Then again, there wasn’t much reason to be concerned about a stumble. Aside from a 7-6 victory at Princeton in mid-March, the Cavaliers won the rest of their games by at least four goals. That included a 15-7 rout of Massachusetts in what felt more like a coronation than a national title game.

“I joke to people sometimes that my job in 2006 was to get them to the field on time because they were just not going to be distracted by anything,” Starsia said. “In general, that group was not going to be denied. I don’t think it was because they were obsessed with being undefeated. It’s just that they were obsessed with: ‘This is who we are. Nobody plays with us.’ ”

It’s that Virginia team that feels most analogous to what Maryland has done to this point. These Terps have a burning memory of last year’s disappointment and have dispatched most of their opponents in ruthless, businesslike fashion, meeting a lofty standard in nearly every game, including a 23-12 demolition of the Cavaliers on March 19 at Audi Field.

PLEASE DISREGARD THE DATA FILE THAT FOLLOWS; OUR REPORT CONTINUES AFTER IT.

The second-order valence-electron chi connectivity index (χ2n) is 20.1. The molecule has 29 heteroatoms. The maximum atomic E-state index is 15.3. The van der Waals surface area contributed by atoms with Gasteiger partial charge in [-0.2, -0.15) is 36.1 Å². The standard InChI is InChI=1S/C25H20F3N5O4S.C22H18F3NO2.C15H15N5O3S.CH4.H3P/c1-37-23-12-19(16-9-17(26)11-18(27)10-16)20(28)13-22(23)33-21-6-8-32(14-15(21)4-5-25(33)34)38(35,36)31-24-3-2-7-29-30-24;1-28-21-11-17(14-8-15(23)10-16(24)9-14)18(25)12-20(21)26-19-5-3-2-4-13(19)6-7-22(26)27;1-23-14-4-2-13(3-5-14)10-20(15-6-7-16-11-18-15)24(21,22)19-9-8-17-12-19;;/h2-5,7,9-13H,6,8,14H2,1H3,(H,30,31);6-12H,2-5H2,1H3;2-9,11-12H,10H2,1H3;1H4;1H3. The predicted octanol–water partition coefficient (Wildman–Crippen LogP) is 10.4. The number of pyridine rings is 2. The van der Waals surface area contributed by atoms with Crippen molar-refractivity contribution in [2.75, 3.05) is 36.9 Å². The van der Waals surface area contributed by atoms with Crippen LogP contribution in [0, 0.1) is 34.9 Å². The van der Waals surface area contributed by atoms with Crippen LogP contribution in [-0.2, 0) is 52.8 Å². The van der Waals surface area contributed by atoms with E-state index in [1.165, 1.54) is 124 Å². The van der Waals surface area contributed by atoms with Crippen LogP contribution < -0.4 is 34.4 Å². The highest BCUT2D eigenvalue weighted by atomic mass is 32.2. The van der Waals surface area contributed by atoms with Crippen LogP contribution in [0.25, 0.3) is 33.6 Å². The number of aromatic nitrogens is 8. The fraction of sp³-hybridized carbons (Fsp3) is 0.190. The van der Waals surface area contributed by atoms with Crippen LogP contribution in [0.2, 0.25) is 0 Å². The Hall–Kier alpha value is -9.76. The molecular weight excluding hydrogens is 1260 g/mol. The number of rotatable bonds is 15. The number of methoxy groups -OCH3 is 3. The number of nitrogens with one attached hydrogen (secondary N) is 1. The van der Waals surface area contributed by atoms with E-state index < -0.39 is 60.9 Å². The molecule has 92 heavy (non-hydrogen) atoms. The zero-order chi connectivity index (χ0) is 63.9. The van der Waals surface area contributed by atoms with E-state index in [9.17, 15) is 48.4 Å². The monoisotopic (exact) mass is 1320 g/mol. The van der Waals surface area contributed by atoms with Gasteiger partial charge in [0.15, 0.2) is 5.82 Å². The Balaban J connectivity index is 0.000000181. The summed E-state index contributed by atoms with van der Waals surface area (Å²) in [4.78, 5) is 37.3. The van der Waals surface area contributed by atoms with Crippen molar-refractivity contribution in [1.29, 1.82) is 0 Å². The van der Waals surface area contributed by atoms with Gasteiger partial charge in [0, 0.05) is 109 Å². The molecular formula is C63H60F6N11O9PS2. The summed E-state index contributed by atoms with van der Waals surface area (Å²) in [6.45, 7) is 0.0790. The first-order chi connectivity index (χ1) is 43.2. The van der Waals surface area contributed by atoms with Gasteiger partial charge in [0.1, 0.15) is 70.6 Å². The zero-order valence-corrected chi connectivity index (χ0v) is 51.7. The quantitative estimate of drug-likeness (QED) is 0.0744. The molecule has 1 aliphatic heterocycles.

“That’s the goal, right? Each week, be the best version of yourself, and you hope you execute at a high level, especially with the teams we’re playing against,” Maryland Coach John Tillman said. “I don’t think it’s easy because, you know, inevitably there’s going to be games that you don’t play as well.”

It just hasn’t happened much. The Terps are outscoring opponents by an average of 9.3 goals. They have trailed in just three of their 15 games. Only two opponents, Notre Dame and Ohio State, have put even the slightest scare in them.

But perfection was never the point for Maryland this spring, just like it wasn’t for the other undefeated teams of the past 25 years. Instead, it is the chase to be called a champion, something Maryland can take another step toward Sunday.

“Everyone came back with a purpose and a mission,” Makar said. “There was no victory lap or just having this extra year to have another year of college before going into the real world. It was with a purpose and an intent to get back to where we were last year. We’re just doing everything we can to make it back to that point.”